A curious question of your friend, the singer. Singing might be slightly different than writing. 😉 Ask her if she would sing if she did not have an audience. Have you read the little book (a good one) called Art & Fear?

      To my mind, the drive toward creative expression is not inherently reliant on any external validation, but an internal need to do and express and create. Of course it gets messy, because we wonder what people will think, how it will be judged, and that wonder and worry can damage the need to create. We look at it and wonder if it will be judged good. And what does that mean? There are writers who write not to express anything of self, but to tell stories. For them, writing is not a personal expression, save for the personal style and voice and love of words. They have critics too. There will always be critics and judges and auditors.

      Funny how we think that self is a fixed thing. Or if we don’t think it, then people around us might because that’s part of the modern myth…we are one way at all times with all people. How crazy is that. And how confining.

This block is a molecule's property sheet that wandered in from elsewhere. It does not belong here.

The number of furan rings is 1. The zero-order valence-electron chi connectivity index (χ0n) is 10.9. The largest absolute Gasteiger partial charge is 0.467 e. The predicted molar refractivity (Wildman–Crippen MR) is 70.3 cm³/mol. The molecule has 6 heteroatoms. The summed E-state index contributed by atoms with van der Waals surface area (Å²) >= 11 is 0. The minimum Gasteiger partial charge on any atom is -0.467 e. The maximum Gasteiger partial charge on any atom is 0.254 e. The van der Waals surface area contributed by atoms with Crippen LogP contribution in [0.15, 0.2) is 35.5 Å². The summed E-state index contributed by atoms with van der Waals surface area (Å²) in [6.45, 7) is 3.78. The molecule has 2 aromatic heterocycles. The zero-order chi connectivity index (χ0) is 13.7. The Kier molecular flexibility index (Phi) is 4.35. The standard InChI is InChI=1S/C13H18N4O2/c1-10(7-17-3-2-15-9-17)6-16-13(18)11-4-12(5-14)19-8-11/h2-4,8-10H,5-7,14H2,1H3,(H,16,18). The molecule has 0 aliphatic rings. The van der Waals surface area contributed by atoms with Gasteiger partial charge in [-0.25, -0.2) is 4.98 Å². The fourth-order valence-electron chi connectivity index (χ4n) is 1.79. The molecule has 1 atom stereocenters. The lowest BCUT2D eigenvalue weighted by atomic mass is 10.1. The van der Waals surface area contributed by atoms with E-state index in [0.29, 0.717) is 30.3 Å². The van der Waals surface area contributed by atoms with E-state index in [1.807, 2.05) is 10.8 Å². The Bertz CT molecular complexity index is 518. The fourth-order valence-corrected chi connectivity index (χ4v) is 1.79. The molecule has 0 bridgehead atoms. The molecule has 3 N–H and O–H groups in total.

So is it writing you are interested in or in a state of being: a poet, an author…? Was it (blogging) supposed to be a game? A lark? Uh oh. A dangerous thing to do with something you care about: it will ALWAYS go sideways and bite you somewhere when you aren’t looking. How does that mesh with the opportunity to communicate?

      I’m thinking…you’ve got courage. You wouldn’t be where you are if you did not. 😉

      • letempspasse says:

        Dear FS,
        First of all thank you for such an thoughtful reply.
        In answer to your question, my interest indeed lies in the act of writing, not in “being” anything other than who I am, which I suppose is just plain me. I doubt I will ever feel compelled or even tempted to call myself a writer, author, poet or even a lyricist. Sure I write. Doesn’t make me a writer. It takes a good dose of commitment and a passionate love of words to become one. Writing and me, well we’re just close friends.
        Mostly, I write for me. To keep me sane. To keep me grounded to me. To help me gain perspective. And sometimes (especially in the form of letters and such) to keep me connected to others.